France won big against Samoa but do they need to up their game against Australia this week?
France began their November with an impressive 52-8 defeat of Samoa, the first time they’ve hit a half-century of points since 2009. Now come the real Tests, with Australia and New Zealand visiting Paris on successive Saturdays. Gavin Mortimer reviews and previews…
One of the saddest sights during Philippe Saint-Andre’s reign as France coach was Wesley Fofana. The most gifted French threequarter of his generation was never able to reproduce his club form under PSA, not just because of the sterile, power-based game championed by the coach, but also because in four years he went through a succession of midfield partners – Rougerie, Fritz, Bastareaud, Mermoz and Fickou. For a season Fofana was even shunted out onto the wing, a mistake Guy Noves made last season for a couple of Six Nations matches.
Thankfully he’s now back where he belongs, and with the powerful Remi Lamerat now alongside Fofana, France may have found the centre pairing to take them to the 2019 World Cup. Though Fofana stole the headlines with his superb creative display against Samoa, his understanding with Lamerat, and the ability to read each other’s games, was crucial.
The Fiji-born Virimi Vakatawa showed the full range of his talents in scoring a hat-trick of tries against Samoa. For his first score he showed neat footwork to step inside his markers, for his second he outpaced the cover and for the third he powered through his tackler.
What makes it one of the more remarkable of Test-match triples is that Vakatawa last played a game of 15s in March – in the Six Nations against England. He spent the summer playing sevens for France, and since September he has been based permanently at the French training centre at Marcoussis as he is contracted by the FFR and not a club. Bigger challenges lie ahead for Vakatawa but, as he showed against Samoa, he is a finisher par excellence.
Trouble at ten
A broken forearm suffered early in the second half has sidelined Francois Trinh-Duc until the new year. It’s also given Guy Noves a major headache. The man who replaced Trinh-Duc at fly-half, Jean-Marc Doussain, played well, but it was an armchair ride thanks to the dominance of his pack. The dilemma for Noves is to decide whether to keep faith with Doussain, or pick the man he called up on Monday – Camille Lopez.
He’s been in fine form for Clermont this season, having slimmed down in the summer and strengthened his kicking game under the guidance of Xavier Sadourny. Doussain has never started a Test match at fly-half and has suffered for several seasons from the strange French belief that nine and ten are more or less interchangeable. Lopez is an exception in this regard, a pure fly-half, and picking him would seem logical given that the likely centre pairing against Australia will be Clermont team-mates Wesley Fofana and Remi Lamerat with another Jaunard, Scott Spedding, at full-back.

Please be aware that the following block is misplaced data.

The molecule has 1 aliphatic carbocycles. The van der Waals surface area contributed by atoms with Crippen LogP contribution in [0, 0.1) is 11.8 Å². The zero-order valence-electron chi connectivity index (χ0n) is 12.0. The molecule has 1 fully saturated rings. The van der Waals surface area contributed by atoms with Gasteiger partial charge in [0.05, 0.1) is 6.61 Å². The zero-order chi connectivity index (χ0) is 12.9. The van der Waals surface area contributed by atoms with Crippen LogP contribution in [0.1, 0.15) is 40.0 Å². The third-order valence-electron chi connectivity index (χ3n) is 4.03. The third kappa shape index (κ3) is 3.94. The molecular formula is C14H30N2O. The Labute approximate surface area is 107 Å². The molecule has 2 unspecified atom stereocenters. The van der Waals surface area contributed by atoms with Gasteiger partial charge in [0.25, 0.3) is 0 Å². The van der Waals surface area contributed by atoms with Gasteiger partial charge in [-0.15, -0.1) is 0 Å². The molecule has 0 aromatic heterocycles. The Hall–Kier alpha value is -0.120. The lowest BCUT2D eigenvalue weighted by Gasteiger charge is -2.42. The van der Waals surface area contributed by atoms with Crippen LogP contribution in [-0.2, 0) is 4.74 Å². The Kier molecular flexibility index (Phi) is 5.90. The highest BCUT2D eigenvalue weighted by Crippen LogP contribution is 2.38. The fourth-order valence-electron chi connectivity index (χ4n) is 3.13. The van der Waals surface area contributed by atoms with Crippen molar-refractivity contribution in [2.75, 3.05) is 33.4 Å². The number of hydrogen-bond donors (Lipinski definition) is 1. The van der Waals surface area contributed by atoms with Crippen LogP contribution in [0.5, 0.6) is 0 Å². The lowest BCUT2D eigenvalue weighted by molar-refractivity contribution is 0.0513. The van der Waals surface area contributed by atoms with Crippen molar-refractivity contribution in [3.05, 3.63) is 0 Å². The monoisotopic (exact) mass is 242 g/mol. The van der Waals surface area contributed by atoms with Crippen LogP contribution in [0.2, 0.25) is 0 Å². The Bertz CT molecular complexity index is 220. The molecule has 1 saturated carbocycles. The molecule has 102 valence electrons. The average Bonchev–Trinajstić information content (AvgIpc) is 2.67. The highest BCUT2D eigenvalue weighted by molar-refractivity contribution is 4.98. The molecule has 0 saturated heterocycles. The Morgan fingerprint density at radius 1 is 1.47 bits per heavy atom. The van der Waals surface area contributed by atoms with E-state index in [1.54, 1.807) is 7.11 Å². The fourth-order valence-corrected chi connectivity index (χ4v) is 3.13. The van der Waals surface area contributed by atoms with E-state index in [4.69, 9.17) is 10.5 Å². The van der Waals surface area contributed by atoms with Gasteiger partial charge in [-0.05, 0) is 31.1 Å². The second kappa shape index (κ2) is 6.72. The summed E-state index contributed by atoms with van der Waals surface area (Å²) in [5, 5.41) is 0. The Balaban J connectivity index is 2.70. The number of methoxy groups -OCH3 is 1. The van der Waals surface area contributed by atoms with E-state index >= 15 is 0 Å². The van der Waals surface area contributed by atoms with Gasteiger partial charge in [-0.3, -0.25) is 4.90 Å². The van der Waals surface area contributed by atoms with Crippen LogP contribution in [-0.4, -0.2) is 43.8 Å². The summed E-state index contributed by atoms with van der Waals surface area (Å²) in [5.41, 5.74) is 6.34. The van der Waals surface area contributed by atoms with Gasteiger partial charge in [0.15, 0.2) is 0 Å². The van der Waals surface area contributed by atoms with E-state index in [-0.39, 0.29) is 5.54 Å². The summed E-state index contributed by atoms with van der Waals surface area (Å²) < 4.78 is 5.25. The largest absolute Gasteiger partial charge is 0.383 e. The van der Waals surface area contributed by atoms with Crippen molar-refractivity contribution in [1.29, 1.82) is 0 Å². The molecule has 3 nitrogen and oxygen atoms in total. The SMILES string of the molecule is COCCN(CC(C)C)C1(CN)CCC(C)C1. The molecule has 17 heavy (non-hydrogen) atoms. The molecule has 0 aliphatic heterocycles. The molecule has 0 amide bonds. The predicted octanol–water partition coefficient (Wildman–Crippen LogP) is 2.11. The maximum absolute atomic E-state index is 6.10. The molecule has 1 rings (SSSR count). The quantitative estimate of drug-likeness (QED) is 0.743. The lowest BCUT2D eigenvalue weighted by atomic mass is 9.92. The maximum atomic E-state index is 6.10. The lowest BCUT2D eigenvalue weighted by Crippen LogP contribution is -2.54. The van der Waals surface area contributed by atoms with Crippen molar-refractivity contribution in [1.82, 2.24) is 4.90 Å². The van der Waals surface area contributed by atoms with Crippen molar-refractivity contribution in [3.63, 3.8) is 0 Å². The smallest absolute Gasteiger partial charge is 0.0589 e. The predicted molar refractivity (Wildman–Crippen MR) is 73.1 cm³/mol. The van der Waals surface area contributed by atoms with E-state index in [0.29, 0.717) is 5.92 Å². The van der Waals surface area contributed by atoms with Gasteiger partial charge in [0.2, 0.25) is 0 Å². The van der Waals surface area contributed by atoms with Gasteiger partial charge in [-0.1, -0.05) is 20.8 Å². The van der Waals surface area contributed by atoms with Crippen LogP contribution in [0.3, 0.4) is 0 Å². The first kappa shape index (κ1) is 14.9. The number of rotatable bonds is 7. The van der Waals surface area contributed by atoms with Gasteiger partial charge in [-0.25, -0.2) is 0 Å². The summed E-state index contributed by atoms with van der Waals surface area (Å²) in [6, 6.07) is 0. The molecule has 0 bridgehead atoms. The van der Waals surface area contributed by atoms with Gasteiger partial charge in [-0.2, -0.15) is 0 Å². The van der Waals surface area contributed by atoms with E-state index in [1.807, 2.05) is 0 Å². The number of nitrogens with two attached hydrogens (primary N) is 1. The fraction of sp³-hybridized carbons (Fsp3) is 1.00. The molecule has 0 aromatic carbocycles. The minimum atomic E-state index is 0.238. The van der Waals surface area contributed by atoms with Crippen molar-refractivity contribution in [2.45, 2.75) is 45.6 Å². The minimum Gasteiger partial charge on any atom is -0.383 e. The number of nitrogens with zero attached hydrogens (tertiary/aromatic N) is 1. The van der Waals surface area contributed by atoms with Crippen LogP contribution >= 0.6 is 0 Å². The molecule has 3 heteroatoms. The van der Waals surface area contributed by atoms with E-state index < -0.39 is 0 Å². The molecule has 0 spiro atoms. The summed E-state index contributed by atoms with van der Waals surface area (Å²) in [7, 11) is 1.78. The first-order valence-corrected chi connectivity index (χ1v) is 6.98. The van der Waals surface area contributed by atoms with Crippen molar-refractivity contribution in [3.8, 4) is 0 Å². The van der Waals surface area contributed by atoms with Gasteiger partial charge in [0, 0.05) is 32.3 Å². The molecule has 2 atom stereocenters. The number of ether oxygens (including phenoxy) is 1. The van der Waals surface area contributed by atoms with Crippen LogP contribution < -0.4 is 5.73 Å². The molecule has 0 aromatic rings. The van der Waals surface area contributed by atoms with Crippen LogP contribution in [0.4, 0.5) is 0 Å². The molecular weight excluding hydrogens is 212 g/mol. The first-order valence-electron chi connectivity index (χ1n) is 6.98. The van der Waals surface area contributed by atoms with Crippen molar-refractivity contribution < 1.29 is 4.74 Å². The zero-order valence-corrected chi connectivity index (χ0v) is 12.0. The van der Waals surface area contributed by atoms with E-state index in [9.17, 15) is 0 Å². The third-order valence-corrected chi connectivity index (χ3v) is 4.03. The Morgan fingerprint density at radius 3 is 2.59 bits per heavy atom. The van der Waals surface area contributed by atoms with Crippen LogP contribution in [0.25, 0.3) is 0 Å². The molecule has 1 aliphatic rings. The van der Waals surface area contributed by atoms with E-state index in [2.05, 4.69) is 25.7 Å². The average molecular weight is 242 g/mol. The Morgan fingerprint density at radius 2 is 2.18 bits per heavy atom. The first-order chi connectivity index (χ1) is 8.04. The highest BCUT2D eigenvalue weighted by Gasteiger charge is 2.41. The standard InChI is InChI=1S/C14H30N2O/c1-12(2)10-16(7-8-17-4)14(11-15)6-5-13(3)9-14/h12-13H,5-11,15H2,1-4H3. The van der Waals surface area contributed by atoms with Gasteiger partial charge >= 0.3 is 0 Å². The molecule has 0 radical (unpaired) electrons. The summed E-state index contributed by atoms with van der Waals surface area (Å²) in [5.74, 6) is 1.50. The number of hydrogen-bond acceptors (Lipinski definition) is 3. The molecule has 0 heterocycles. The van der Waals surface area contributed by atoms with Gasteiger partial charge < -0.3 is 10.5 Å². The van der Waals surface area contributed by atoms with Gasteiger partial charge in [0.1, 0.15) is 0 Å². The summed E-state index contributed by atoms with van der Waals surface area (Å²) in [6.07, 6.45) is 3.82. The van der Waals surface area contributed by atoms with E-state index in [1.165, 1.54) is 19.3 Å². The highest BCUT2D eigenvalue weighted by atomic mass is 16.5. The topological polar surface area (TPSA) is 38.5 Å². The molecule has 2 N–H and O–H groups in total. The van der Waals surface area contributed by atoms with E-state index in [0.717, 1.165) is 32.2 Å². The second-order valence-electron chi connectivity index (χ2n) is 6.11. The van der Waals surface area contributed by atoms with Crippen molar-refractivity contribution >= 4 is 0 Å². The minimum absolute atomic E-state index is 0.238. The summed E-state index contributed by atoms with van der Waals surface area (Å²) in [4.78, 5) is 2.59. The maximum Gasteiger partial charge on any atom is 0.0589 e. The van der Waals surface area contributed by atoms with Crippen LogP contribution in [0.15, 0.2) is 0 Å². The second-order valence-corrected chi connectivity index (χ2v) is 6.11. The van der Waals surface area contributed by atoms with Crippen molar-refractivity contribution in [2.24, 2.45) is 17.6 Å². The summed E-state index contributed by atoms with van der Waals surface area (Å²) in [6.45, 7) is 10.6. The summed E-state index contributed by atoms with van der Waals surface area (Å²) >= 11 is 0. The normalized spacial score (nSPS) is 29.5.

The general consensus among the French press was that the one back who didn’t shine was scrum-half Maxime Machenaud. Calls are growing for the inclusion of the young and exciting Bordeaux No 9 Baptiste Serin, who in the eyes of many is a more classically French scrum-half. Machenaud plays the game more like a home nations scrum-half, less flashy and more subservient to his fly-half. But dropping Machenaud would mean handing the kicking duties to one of Serin, Doussain or Lopez, all of whom are inexperienced goalkickers at international level.
This is crucial to any Test match but in Paris on Saturday night it could decide the outcome. France have veteran Louis Picamoles at No 8, their one world-class forward, but on the flanks they cede much to the Wallaby pair of Michael Hooper and David Pocock in experience and turnover ability.
Charles Ollivon replaced Loann Goujon early on and showed why he’s rated so highly in Toulon. Powerful and athletic, the 6ft 5in Ollivon is a strong ball-carrying loose forward, but he’s no turnover specialist. Nor is Damien Chouly, fit again after missing the Samoa match, while Kevin Gourdon and Kélian Galletier play more like opensides, but with just four caps between them they’re still learning about the rigours of Test rugby. That might mean a recall for Wenceslas Lauret, the flanker who played in all of last season’s Six Nations matches but lost his place to Gourdon when he missed the summer tour to Argentina because he was helping Racing 92 win the Top 14 title.
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